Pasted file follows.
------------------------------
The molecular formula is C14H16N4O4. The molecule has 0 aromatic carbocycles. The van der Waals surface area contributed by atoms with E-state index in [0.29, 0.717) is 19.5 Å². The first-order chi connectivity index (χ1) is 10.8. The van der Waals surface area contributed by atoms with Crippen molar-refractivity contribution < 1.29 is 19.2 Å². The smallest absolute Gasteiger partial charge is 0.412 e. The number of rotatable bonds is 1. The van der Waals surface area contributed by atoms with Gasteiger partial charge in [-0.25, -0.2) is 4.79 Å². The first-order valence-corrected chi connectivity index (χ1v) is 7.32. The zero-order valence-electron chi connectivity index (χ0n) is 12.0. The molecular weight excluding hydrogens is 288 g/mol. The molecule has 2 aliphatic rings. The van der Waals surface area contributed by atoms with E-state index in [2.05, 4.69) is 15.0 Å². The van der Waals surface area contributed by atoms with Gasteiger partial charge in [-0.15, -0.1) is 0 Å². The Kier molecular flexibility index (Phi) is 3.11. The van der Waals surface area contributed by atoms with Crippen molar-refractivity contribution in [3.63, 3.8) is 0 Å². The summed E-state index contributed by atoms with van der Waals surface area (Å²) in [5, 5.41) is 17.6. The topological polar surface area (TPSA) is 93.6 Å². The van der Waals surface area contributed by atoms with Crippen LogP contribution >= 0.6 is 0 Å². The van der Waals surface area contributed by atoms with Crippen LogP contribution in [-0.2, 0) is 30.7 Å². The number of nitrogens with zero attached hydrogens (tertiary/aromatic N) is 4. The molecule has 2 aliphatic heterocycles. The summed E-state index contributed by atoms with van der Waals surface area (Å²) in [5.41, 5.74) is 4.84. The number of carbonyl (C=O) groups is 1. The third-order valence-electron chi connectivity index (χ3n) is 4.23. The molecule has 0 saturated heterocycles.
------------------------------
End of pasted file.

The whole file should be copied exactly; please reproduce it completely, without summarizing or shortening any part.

The molecular formula is C14H16N4O4. The molecule has 0 aromatic carbocycles. The van der Waals surface area contributed by atoms with E-state index in [0.29, 0.717) is 19.5 Å². The first-order chi connectivity index (χ1) is 10.8. The van der Waals surface area contributed by atoms with Crippen molar-refractivity contribution < 1.29 is 19.2 Å². The smallest absolute Gasteiger partial charge is 0.412 e. The number of rotatable bonds is 1. The van der Waals surface area contributed by atoms with Gasteiger partial charge in [-0.25, -0.2) is 4.79 Å². The first-order valence-corrected chi connectivity index (χ1v) is 7.32. The zero-order valence-electron chi connectivity index (χ0n) is 12.0. The molecular weight excluding hydrogens is 288 g/mol. The molecule has 2 aliphatic rings. The van der Waals surface area contributed by atoms with E-state index in [2.05, 4.69) is 15.0 Å². The van der Waals surface area contributed by atoms with Gasteiger partial charge in [-0.15, -0.1) is 0 Å². The Kier molecular flexibility index (Phi) is 3.11. The van der Waals surface area contributed by atoms with Crippen molar-refractivity contribution in [3.63, 3.8) is 0 Å². The summed E-state index contributed by atoms with van der Waals surface area (Å²) in [5, 5.41) is 17.6. The topological polar surface area (TPSA) is 93.6 Å². The van der Waals surface area contributed by atoms with Crippen LogP contribution >= 0.6 is 0 Å². The van der Waals surface area contributed by atoms with Crippen LogP contribution in [-0.2, 0) is 30.7 Å². The number of nitrogens with zero attached hydrogens (tertiary/aromatic N) is 4. The molecule has 2 aliphatic heterocycles. The summed E-state index contributed by atoms with van der Waals surface area (Å²) in [5.41, 5.74) is 4.84. The number of carbonyl (C=O) groups is 1. The third-order valence-electron chi connectivity index (χ3n) is 4.23. The molecule has 0 saturated heterocycles.